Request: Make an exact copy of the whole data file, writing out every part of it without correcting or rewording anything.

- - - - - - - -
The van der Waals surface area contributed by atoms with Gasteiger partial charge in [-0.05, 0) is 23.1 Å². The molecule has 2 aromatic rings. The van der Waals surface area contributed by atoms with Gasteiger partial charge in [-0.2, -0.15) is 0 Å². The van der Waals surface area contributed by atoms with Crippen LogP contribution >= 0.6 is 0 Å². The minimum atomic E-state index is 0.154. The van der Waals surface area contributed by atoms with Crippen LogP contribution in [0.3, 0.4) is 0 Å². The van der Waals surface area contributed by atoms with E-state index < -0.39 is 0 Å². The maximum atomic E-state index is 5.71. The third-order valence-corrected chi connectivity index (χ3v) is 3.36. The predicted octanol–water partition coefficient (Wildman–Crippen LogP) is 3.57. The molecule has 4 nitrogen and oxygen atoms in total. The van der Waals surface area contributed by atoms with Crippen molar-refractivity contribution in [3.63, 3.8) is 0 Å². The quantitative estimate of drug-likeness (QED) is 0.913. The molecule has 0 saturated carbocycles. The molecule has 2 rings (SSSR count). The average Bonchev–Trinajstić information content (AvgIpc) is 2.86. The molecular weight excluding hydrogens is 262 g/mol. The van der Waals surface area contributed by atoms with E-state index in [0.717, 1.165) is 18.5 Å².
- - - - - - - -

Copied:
The van der Waals surface area contributed by atoms with Gasteiger partial charge in [-0.05, 0) is 23.1 Å². The molecule has 2 aromatic rings. The van der Waals surface area contributed by atoms with Gasteiger partial charge in [-0.2, -0.15) is 0 Å². The van der Waals surface area contributed by atoms with Crippen LogP contribution >= 0.6 is 0 Å². The minimum atomic E-state index is 0.154. The van der Waals surface area contributed by atoms with Crippen LogP contribution in [0.3, 0.4) is 0 Å². The van der Waals surface area contributed by atoms with E-state index < -0.39 is 0 Å². The maximum atomic E-state index is 5.71. The third-order valence-corrected chi connectivity index (χ3v) is 3.36. The predicted octanol–water partition coefficient (Wildman–Crippen LogP) is 3.57. The molecule has 4 nitrogen and oxygen atoms in total. The van der Waals surface area contributed by atoms with Crippen molar-refractivity contribution in [3.63, 3.8) is 0 Å². The quantitative estimate of drug-likeness (QED) is 0.913. The molecule has 0 saturated carbocycles. The molecule has 2 rings (SSSR count). The average Bonchev–Trinajstić information content (AvgIpc) is 2.86. The molecular weight excluding hydrogens is 262 g/mol. The van der Waals surface area contributed by atoms with E-state index in [0.717, 1.165) is 18.5 Å².